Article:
Sylvain Loosli returned to the final table of the World Series of Poker Main Event sixth in chips with 19,600,000. The first couple of hours Loosli didn’t play many hands and dipped as low as around 10 million but after the third elimination he put his stack in play more often.
Loosli picked up two key pots back-to-back during six-handed play that increased his stack by a little over 50%. It began when Jay Farber min-raised and Loosli three-bet behind him to 3.65 million from the small blind. Farber called, the flop fell T 7 3, Loosli c-bet 3.6 million and Farber folded. Then he called a Marc Etienne McLaughlin open from the button and the flop came T T 2. McLaughlin bet 1.4 million and Loosli called. The turn came 5 and McLaughlin check-called 2.2 million. The river came 2, McLaughlin checked and Loosli bet 4.8 million. Mclaughlin folded and Loosli was suddenly up to 30 million.
Loosli hovered as the biggest stack of the four short stacks while Ryan Riess and Farber dominated table with about 60 million each. Loosli held around 25 million while McLaughlin, JC Tran and Amir Lehavot hovered around 20 big blinds. Then a key hand developed where Loosli appeared to misclick and it seemed to be the beginning of the end for the Frenchman.
He opened to 1.75 million in late position and McLaughlin called from the big blind. The flop came K 8 5, McLaughlin checked, Loosli bet two million and McLaughlin check-raised to 5.2 million. Loosli slid out a tall stack of chips, without counting, and it was less than a legal raise. But since it was more than half of a raise Tournament Director Jack Effel ruled that he had to complete the bet to 8.4 million. McLaughlin took advantage, moved all in and Loosli folded.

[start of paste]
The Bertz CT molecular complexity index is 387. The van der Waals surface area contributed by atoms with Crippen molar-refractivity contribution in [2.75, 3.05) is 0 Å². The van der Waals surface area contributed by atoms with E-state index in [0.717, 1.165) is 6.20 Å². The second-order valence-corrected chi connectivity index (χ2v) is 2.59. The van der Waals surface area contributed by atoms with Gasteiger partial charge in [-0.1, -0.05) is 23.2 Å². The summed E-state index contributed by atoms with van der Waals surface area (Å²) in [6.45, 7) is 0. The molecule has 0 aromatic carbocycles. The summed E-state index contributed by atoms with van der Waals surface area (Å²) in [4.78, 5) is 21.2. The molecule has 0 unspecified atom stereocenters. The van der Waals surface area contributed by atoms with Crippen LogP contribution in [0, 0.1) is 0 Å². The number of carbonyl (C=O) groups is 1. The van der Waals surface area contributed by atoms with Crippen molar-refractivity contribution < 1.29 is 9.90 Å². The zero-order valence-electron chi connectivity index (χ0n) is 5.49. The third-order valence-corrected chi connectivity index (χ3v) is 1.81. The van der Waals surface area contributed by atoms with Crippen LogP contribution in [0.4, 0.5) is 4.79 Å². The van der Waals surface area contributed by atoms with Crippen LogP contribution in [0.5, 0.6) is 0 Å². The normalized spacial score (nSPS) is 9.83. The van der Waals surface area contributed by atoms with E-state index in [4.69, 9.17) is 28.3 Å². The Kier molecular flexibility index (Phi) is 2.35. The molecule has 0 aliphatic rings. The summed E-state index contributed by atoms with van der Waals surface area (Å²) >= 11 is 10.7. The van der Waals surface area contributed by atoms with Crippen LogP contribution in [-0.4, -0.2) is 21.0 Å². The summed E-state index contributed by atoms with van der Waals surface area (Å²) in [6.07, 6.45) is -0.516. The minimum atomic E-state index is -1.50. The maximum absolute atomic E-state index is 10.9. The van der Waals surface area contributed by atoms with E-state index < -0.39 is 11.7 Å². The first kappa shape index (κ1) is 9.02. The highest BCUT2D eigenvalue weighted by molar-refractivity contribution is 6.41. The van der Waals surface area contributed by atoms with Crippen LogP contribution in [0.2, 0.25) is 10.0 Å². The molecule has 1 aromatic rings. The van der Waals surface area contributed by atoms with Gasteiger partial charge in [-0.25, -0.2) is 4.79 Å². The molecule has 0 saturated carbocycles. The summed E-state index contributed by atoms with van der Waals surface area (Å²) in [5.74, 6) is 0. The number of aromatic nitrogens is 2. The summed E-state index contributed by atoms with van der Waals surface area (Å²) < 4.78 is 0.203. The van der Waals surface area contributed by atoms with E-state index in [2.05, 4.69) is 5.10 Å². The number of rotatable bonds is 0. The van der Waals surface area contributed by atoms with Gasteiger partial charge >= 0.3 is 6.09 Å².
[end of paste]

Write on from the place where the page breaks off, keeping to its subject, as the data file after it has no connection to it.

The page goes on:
He dipped down to a little over 14 million and tightened up – both visibly and on the felt. But he caught a wave of fortune and climbed two pay jumps with the eliminations of McLaughlin and Tran. In four-handed play Farber held 103 million, Riess had 65 million and Loosli was just above Lehavot with 11.4 million to 10.4 million respectively.
Lehavot doubled up through Riess and Loosli was the short stack with about ten big blinds. He made his final stand moving in preflop from the small blind and Riess called from the big with A T. Loosli turned up Q 7 was just 35% to survive and the flop came K 9 8 and dropped down to 25% to stay in the tournament. The turn came 9 and the door shut a little further to about 13%. The river came A and Loosli was eliminated in fourth place for $2.8 million.
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